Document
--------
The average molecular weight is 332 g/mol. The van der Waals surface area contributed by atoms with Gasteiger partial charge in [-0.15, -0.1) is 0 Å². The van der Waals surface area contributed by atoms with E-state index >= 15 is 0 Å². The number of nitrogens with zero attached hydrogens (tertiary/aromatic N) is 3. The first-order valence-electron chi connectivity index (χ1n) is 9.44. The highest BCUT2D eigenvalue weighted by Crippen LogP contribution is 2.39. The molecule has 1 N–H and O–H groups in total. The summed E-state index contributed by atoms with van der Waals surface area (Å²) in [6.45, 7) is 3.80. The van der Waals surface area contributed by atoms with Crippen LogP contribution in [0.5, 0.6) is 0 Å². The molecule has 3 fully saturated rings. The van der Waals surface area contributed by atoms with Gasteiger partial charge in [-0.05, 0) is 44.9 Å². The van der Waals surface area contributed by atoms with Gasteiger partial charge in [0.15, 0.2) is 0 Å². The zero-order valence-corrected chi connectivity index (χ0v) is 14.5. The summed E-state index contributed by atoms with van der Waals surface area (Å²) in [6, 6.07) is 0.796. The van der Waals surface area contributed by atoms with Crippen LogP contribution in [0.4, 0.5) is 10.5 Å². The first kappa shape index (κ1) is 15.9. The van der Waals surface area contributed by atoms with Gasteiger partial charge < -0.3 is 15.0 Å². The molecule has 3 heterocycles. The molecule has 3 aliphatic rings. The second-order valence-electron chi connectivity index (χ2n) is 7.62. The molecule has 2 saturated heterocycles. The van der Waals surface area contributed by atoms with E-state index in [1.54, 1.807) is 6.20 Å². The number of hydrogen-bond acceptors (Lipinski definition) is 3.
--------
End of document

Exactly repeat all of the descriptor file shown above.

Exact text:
The average molecular weight is 332 g/mol. The van der Waals surface area contributed by atoms with Gasteiger partial charge in [-0.15, -0.1) is 0 Å². The van der Waals surface area contributed by atoms with E-state index >= 15 is 0 Å². The number of nitrogens with zero attached hydrogens (tertiary/aromatic N) is 3. The first-order valence-electron chi connectivity index (χ1n) is 9.44. The highest BCUT2D eigenvalue weighted by Crippen LogP contribution is 2.39. The molecule has 1 N–H and O–H groups in total. The summed E-state index contributed by atoms with van der Waals surface area (Å²) in [6.45, 7) is 3.80. The van der Waals surface area contributed by atoms with Crippen LogP contribution in [0.5, 0.6) is 0 Å². The molecule has 3 fully saturated rings. The van der Waals surface area contributed by atoms with Gasteiger partial charge in [-0.05, 0) is 44.9 Å². The van der Waals surface area contributed by atoms with Gasteiger partial charge in [0.15, 0.2) is 0 Å². The zero-order valence-corrected chi connectivity index (χ0v) is 14.5. The summed E-state index contributed by atoms with van der Waals surface area (Å²) in [6, 6.07) is 0.796. The van der Waals surface area contributed by atoms with Crippen LogP contribution in [0.4, 0.5) is 10.5 Å². The first kappa shape index (κ1) is 15.9. The van der Waals surface area contributed by atoms with Gasteiger partial charge < -0.3 is 15.0 Å². The molecule has 3 heterocycles. The molecule has 3 aliphatic rings. The second-order valence-electron chi connectivity index (χ2n) is 7.62. The molecule has 2 saturated heterocycles. The van der Waals surface area contributed by atoms with E-state index in [1.54, 1.807) is 6.20 Å². The number of hydrogen-bond acceptors (Lipinski definition) is 3.